The terms change control and change management are often heard in the project industry. Unfortunately, they are also used loosely and seem to be used interchangeably. It is important that we know the difference as they are truly separate facets and are both integral to project success.
Let’s start with basic definitions.
Change Control: Analyzing impacts to the project’s baseline scope, requirements, schedule, and budget; managing to them within acceptable thresholds of variance; and, when necessary, seeking approval to modify the baselines in order to deliver the project within the realm of reality.
Change Management: Applying processes, tools, and techniques to manage the people-side of change so that an enterprise can achieve the required business outcome of a project. Change management involves helping individuals successfully adopt new behaviors and mindsets so that they and the organization can successfully implement change within the business environment.
A project manager (and the business analyst, when it comes to product requirements) will use change control once the project baselines have been set and the project work is underway. Change control is important because projects rarely go according to plan. A vendor raises their prices, so we file a change control to increase the budget. The team underestimated the effort the work would require, so we file a change control to increase the budgeted hours and lengthen the schedule. The business environment demands additional functionality, so we file a change control to add the necessary new requirements, increase the budget, and lengthen the schedule.
Some project managers and business analysts will say that change control is a CYA tactic…cover your anatomical parts. Yes, it serves as a record so that you can say, “Hey, I had permission to change these baselines. See?!” But it’s primary purpose is to ensure that decisions are made by appropriate authorizing parties known as the Change Control Board (CCB), and that those decisions to change project baselines are made in the best interests of the project, the organization, and other work that must be done across a portfolio.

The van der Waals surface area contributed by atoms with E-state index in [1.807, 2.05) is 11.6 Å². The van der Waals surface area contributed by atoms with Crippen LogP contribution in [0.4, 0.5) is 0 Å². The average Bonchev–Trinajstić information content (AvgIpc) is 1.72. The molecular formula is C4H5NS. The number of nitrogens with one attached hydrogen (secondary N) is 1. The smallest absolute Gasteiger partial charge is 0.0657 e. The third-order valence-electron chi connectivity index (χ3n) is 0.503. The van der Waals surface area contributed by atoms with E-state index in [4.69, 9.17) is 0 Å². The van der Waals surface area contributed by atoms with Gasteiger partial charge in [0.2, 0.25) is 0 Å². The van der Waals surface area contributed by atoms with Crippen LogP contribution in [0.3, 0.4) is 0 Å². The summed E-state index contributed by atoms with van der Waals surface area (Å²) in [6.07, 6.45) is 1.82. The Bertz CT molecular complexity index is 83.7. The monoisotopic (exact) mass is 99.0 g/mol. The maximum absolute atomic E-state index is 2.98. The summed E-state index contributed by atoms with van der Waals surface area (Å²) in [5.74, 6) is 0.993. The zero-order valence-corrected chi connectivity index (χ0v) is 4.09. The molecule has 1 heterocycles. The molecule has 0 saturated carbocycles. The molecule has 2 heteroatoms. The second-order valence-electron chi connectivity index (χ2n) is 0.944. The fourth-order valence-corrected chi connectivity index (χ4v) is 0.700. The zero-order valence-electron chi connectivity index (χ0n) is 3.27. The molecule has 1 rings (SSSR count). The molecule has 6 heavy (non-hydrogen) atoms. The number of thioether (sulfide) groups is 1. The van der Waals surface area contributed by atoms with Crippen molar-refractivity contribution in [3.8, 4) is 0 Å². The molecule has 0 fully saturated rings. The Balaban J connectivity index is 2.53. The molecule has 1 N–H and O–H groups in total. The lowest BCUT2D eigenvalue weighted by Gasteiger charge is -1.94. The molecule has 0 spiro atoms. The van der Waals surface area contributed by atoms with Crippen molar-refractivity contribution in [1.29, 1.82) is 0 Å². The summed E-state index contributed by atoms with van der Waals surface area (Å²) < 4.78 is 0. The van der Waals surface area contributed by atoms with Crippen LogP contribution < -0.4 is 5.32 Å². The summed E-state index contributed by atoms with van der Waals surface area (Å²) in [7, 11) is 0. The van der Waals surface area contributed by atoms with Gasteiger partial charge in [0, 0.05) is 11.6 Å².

Change management, on the other hand, focuses on getting stakeholders to embrace the ways in which their lives will change as a result of the project’s implementation. Projects by their very nature are intended to change the way an organization operates as it introduces new products, processes, and systems. As a result of a project, stakeholders may have to learn new things, take on additional responsibilities, acquire or relinquish a role or an element of power, work with different people, or, in some cases, find a new position elsewhere. Some people love change; others detest it.
Telling someone to, “Suck it up, Buttercup! Change is happening!” does not help people embrace change. If people resist the changes that a project is intended to create, that project can develop the best thing since sliced bread, but people will not use it or will find ways to circumvent it. And an unused project outcomes or deliverable is a waste of both time and money.
Successful project managers acknowledge the need for change management and incorporate change management activities into their projects in order for their projects to deliver their intended strategic results. Successful business analysts are always on the lookout for communication, training, public relations, and other requirements that will assist impacted stakeholders in progressing through change as smoothly and with as positive an outlook as possible.
Now you know the difference between change control and change management. Are you addressing both of them within your current projects?